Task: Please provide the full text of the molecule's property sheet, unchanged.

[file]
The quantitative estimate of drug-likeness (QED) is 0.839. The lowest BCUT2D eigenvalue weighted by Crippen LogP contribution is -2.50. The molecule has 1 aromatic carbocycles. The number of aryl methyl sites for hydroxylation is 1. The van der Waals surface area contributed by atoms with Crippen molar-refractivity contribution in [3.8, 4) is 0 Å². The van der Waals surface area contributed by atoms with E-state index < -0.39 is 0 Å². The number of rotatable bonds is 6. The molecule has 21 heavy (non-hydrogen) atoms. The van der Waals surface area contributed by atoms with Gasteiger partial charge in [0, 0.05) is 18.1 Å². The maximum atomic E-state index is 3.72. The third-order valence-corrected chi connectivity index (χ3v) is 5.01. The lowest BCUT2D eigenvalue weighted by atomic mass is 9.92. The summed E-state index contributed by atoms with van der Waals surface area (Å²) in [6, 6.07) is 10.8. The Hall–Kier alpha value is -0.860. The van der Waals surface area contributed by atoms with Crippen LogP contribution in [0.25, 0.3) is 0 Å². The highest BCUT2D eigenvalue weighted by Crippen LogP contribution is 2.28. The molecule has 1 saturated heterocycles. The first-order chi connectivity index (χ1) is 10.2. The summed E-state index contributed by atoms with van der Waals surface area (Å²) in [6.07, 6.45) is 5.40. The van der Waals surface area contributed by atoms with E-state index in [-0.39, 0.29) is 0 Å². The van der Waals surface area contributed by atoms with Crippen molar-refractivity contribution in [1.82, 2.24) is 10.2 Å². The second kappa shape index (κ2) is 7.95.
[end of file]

The quantitative estimate of drug-likeness (QED) is 0.839. The lowest BCUT2D eigenvalue weighted by Crippen LogP contribution is -2.50. The molecule has 1 aromatic carbocycles. The number of aryl methyl sites for hydroxylation is 1. The van der Waals surface area contributed by atoms with Crippen molar-refractivity contribution in [3.8, 4) is 0 Å². The van der Waals surface area contributed by atoms with E-state index < -0.39 is 0 Å². The number of rotatable bonds is 6. The molecule has 21 heavy (non-hydrogen) atoms. The van der Waals surface area contributed by atoms with Gasteiger partial charge in [0, 0.05) is 18.1 Å². The maximum atomic E-state index is 3.72. The third-order valence-corrected chi connectivity index (χ3v) is 5.01. The lowest BCUT2D eigenvalue weighted by atomic mass is 9.92. The summed E-state index contributed by atoms with van der Waals surface area (Å²) in [6, 6.07) is 10.8. The Hall–Kier alpha value is -0.860. The van der Waals surface area contributed by atoms with Crippen LogP contribution in [0.25, 0.3) is 0 Å². The highest BCUT2D eigenvalue weighted by Crippen LogP contribution is 2.28. The molecule has 1 saturated heterocycles. The first-order chi connectivity index (χ1) is 10.2. The summed E-state index contributed by atoms with van der Waals surface area (Å²) in [6.07, 6.45) is 5.40. The van der Waals surface area contributed by atoms with E-state index in [-0.39, 0.29) is 0 Å². The van der Waals surface area contributed by atoms with Crippen molar-refractivity contribution in [1.82, 2.24) is 10.2 Å². The second kappa shape index (κ2) is 7.95.